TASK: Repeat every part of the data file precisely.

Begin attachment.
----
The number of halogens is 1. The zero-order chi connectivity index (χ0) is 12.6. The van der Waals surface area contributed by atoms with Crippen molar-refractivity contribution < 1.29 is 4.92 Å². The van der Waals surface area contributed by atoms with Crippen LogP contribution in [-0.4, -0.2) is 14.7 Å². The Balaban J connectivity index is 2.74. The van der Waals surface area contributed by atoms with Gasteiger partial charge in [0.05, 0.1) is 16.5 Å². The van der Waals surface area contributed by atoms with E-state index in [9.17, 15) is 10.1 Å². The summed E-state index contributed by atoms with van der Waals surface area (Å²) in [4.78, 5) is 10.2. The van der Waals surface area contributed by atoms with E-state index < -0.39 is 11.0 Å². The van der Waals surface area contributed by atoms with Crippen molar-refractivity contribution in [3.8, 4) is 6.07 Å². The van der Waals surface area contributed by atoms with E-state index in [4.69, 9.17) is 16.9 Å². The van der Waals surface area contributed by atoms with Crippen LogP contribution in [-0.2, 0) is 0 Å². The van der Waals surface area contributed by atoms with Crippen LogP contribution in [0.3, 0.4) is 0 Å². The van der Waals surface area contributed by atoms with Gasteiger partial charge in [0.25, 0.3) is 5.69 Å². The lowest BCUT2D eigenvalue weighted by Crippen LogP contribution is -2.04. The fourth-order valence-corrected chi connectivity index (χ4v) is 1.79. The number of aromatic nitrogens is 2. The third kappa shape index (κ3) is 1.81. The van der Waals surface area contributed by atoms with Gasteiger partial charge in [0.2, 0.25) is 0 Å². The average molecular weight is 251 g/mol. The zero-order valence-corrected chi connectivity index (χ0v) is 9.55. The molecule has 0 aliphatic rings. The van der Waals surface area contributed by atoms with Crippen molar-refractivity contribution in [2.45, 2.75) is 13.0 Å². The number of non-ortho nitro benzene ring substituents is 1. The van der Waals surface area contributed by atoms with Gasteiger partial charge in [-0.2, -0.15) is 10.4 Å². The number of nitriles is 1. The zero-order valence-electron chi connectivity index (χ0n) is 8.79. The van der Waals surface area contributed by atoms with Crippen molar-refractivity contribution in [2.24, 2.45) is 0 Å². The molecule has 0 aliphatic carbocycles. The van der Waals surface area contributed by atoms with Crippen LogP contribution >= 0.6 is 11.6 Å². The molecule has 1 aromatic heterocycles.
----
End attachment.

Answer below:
The number of halogens is 1. The zero-order chi connectivity index (χ0) is 12.6. The van der Waals surface area contributed by atoms with Crippen molar-refractivity contribution < 1.29 is 4.92 Å². The van der Waals surface area contributed by atoms with Crippen LogP contribution in [-0.4, -0.2) is 14.7 Å². The Balaban J connectivity index is 2.74. The van der Waals surface area contributed by atoms with Gasteiger partial charge in [0.05, 0.1) is 16.5 Å². The van der Waals surface area contributed by atoms with E-state index in [9.17, 15) is 10.1 Å². The summed E-state index contributed by atoms with van der Waals surface area (Å²) in [4.78, 5) is 10.2. The van der Waals surface area contributed by atoms with E-state index < -0.39 is 11.0 Å². The van der Waals surface area contributed by atoms with Crippen molar-refractivity contribution in [3.8, 4) is 6.07 Å². The van der Waals surface area contributed by atoms with E-state index in [4.69, 9.17) is 16.9 Å². The van der Waals surface area contributed by atoms with Crippen LogP contribution in [-0.2, 0) is 0 Å². The van der Waals surface area contributed by atoms with Crippen LogP contribution in [0.3, 0.4) is 0 Å². The van der Waals surface area contributed by atoms with Gasteiger partial charge in [0.25, 0.3) is 5.69 Å². The lowest BCUT2D eigenvalue weighted by Crippen LogP contribution is -2.04. The fourth-order valence-corrected chi connectivity index (χ4v) is 1.79. The number of aromatic nitrogens is 2. The third kappa shape index (κ3) is 1.81. The van der Waals surface area contributed by atoms with Gasteiger partial charge in [0.2, 0.25) is 0 Å². The average molecular weight is 251 g/mol. The zero-order valence-corrected chi connectivity index (χ0v) is 9.55. The molecule has 0 aliphatic rings. The van der Waals surface area contributed by atoms with Crippen molar-refractivity contribution in [2.45, 2.75) is 13.0 Å². The number of non-ortho nitro benzene ring substituents is 1. The van der Waals surface area contributed by atoms with Gasteiger partial charge in [-0.2, -0.15) is 10.4 Å². The number of nitriles is 1. The zero-order valence-electron chi connectivity index (χ0n) is 8.79. The van der Waals surface area contributed by atoms with Crippen molar-refractivity contribution in [2.24, 2.45) is 0 Å². The molecule has 0 aliphatic carbocycles. The van der Waals surface area contributed by atoms with Crippen LogP contribution >= 0.6 is 11.6 Å². The molecule has 1 aromatic heterocycles.